The best is yet to come.
Well how do you know that, Ron? You could get hit by a bus tomorrow.
When superstorms happen, when tsunamis show up, when Boston bombings and Oklahoma tornadoes send shock waves through neighborhoods, cities, nations - the victims never celebrate. Rather, we universally ask the same question. It's the same question you ask when someone you love passes away or gets sick or any sort of tragedy invades your life.
Why? Why me, why us, why now?
A week after Sandy, my next door neighbor came by to share some words and a puff of smoke. I was in the house alone for the first time since the storm. All my help had gone home, back to their own less complicated lives. I was playing my piano in what used to be my living room, surrounded by boxes of my surviving stuff. It was snowing, a nor'easter in New York City during the first week in November. It was 37 degrees inside my ruined house. My fingers were numb as I played a song I wrote about a girl, singing aloud to no one in particular. The bulldozers rumbled outside, clearing debris, furniture, rubble, history.
My neighbor showed up and we talked for awhile before he asked the inevitable. Why us?
My answer was simple.
If you don't believe that there isn't at least a framework to your story - that the doors you open and the doors you close don't lead to very specific adventures, down treacherous paths or yellow brick roads - then you have yet to be awakened. If you don't believe that there's a Sandy in your future, or something akin to a Sandy, you're wrong. The wind doesn't have to bring the ocean with it to stir up a storm in your life. Sometimes the wind blows you away from things and sometimes it sweeps you up and puts you where you belong instead.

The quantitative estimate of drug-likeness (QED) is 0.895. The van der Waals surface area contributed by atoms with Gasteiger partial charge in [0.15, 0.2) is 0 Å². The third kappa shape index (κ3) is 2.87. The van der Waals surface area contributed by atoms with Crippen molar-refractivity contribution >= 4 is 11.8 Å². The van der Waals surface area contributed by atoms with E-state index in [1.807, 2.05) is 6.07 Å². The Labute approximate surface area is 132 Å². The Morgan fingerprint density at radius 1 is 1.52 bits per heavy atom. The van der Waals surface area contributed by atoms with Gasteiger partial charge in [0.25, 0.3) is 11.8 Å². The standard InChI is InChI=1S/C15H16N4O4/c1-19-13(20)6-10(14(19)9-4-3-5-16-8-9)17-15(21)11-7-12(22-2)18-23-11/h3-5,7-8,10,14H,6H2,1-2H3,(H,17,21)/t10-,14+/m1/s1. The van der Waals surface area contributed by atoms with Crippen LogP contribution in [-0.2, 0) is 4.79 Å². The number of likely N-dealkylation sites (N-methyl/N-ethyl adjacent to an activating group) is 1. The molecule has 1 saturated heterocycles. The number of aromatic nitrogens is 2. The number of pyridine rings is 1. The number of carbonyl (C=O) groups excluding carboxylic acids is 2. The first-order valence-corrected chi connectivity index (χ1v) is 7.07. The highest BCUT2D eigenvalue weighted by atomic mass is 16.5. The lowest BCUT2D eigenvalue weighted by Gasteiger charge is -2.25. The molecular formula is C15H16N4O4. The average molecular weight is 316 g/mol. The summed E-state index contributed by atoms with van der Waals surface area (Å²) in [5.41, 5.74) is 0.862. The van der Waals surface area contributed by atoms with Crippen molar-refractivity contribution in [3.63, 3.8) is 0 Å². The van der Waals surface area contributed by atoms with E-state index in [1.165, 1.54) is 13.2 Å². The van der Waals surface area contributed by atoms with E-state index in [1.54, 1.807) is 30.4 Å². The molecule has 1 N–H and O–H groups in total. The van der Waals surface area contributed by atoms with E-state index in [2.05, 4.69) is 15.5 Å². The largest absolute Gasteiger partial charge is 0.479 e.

If you don't believe in redemption or transformation or self-affirmation, then you might as well be a zombie or a Communist. You've obviously never seen The Karate Kid or this past season of Survivor.
If you can't say "I can do this," then you will never do this.
You might not do whatever "this" is anyway, but rest assured you will never do it if you don't grow some balls and get to work. Sandy broke me out of prison. Through it all, she has given me more than she could ever take away. She didn't take my life, she gave me a chance at a new one, a better one. So how can I not forgive her? I haven't changed altogether, I have just been fine tuned. And I wonder if I would have made those changes, those tweaks, if not for her. Sandy changed my outlook even if she also changed my address.
Some things haven't changed, most specifically the condition of my house. I still have little faith in the system that is failing me as I type this, the capitalist system that is supposed to rescue me from this national natural disaster yet continues to compound the problem rather than solve it.
FEMA hasn't saved me from Sandy, they just ask for more paperwork. My insurance company hasn't saved me, they just make excuses for shortchanging me. My boss saved me. My friends saved me. My parents saved me, my dog saved me. Complete strangers saved me. Love saved me. Running saved me. Writing saved me. I saved me.